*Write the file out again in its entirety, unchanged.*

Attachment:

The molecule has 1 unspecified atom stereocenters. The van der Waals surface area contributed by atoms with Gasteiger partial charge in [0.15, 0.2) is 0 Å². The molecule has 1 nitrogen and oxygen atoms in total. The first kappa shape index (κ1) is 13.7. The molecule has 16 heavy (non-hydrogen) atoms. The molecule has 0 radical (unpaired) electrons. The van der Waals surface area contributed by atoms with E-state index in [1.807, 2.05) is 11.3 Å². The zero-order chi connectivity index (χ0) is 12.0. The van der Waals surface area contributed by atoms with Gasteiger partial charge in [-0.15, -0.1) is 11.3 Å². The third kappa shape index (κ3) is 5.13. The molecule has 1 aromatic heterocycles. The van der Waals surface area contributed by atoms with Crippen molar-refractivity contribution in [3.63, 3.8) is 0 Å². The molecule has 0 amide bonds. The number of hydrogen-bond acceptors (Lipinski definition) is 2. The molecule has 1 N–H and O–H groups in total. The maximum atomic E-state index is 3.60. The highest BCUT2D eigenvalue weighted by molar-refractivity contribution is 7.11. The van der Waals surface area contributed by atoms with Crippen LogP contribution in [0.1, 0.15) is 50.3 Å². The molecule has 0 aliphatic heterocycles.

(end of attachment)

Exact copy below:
The molecule has 1 unspecified atom stereocenters. The van der Waals surface area contributed by atoms with Gasteiger partial charge in [0.15, 0.2) is 0 Å². The molecule has 1 nitrogen and oxygen atoms in total. The first kappa shape index (κ1) is 13.7. The molecule has 16 heavy (non-hydrogen) atoms. The molecule has 0 radical (unpaired) electrons. The van der Waals surface area contributed by atoms with E-state index in [1.807, 2.05) is 11.3 Å². The zero-order chi connectivity index (χ0) is 12.0. The van der Waals surface area contributed by atoms with Gasteiger partial charge in [-0.15, -0.1) is 11.3 Å². The third kappa shape index (κ3) is 5.13. The molecule has 1 aromatic heterocycles. The van der Waals surface area contributed by atoms with Crippen molar-refractivity contribution in [3.63, 3.8) is 0 Å². The molecule has 0 amide bonds. The number of hydrogen-bond acceptors (Lipinski definition) is 2. The molecule has 1 N–H and O–H groups in total. The maximum atomic E-state index is 3.60. The highest BCUT2D eigenvalue weighted by molar-refractivity contribution is 7.11. The van der Waals surface area contributed by atoms with Crippen LogP contribution in [0.1, 0.15) is 50.3 Å². The molecule has 0 aliphatic heterocycles.